Rada calls on taking into account interests of Ukrainian producers in negotiations with EU on 'green metallurgy'
Deputy Chairman of the Verkhovna Rada Committee on Economic Development Dmytro Kysylevsky considers it necessary for the representatives of Ukraine to more actively defend the interests of domestic producers both in negotiations with European colleagues in the framework of green metallurgy and environmental modernization, and in the decisions taken.
"The European Green Deal – these are the words that will more and more sound from the lips of Ukrainian officials and Ukrainian industrialists. The common thing in these words is the great impact that the EU Green Deal will have on the Ukrainian economy. The difference is in the assessment. Officials already promise the Europeans that Ukraine will be among the first to adopt the new European rules. Industrialists say that the government in its pursuit of PR can seriously harm key Ukrainian industries and demand that officials have a reasonable negotiating position," the deputy chairman of the Rada committee wrote on his Facebook page on Thursday after a roundtable titled "Climate Change: European Green Deal and International Commitments, Priorities and Opportunities for Ukraine" held October 13.
At the same time, he explained what the essence of the Green Deal is. The European Union will require its producers to reduce the burden on the environment. Realizing that this is a significant additional cost for European businesses, the EU will impose import restrictions, which will be motivated by environmental considerations. At the same time, European enterprises will receive significant financial incentives for environmental modernization from their governments. The European Green Deal Investment Plan was approved, which provides for attracting more than EUR 1 trillion in investments in 2021-2030, 64% of which are public funds.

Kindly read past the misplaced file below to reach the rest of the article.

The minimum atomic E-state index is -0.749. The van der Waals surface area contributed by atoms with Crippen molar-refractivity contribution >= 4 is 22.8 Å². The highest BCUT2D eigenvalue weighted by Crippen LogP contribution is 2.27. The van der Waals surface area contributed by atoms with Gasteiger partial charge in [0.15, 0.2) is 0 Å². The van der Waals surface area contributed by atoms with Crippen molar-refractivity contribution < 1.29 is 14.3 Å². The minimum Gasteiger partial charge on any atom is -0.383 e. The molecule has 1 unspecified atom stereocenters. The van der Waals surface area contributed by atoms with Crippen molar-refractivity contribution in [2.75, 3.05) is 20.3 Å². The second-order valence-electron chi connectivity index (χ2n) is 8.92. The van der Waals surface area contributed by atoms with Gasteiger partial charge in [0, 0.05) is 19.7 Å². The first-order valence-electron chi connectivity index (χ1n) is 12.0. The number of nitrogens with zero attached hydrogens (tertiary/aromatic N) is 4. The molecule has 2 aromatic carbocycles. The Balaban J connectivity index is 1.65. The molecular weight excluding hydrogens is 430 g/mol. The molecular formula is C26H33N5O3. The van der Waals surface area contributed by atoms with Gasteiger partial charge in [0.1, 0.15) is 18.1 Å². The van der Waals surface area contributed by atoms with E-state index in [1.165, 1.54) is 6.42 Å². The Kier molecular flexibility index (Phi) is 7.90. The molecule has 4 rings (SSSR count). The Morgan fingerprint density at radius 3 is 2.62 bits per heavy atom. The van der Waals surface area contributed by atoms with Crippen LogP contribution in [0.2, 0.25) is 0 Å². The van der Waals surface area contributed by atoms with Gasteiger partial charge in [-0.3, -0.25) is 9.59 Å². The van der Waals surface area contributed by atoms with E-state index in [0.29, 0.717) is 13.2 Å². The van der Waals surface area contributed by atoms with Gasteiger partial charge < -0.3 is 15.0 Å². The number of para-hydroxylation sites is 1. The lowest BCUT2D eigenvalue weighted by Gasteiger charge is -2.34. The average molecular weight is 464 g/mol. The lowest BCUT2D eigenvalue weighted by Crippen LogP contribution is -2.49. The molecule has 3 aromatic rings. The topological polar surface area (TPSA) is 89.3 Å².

As the parliamentarian said, this policy is a vivid example of neo-protectionism on the part of the EU: hidden subsidies for its producers and at the same time restricting imports. As a result, Ukrainian exporters are likely to receive another trade barrier in addition to many existing duties and other obstacles that exist in trade with the European Union and have not disappeared anywhere, despite the Ukraine-EU Association Agreement, and even new ones have appeared.
"Ukrainian officials have a long-standing disease. Its symptom is the sacrifice of economic interests for the sake of political ones. A significant part of Ukrainian international agreements are vivid examples of this. Therefore, I do not just call, but demand that Ukrainian officials who will conduct negotiations honestly tell Ukrainian producers that it is they who promise the European partners, and they promise Ukraine," Kysylevsky said.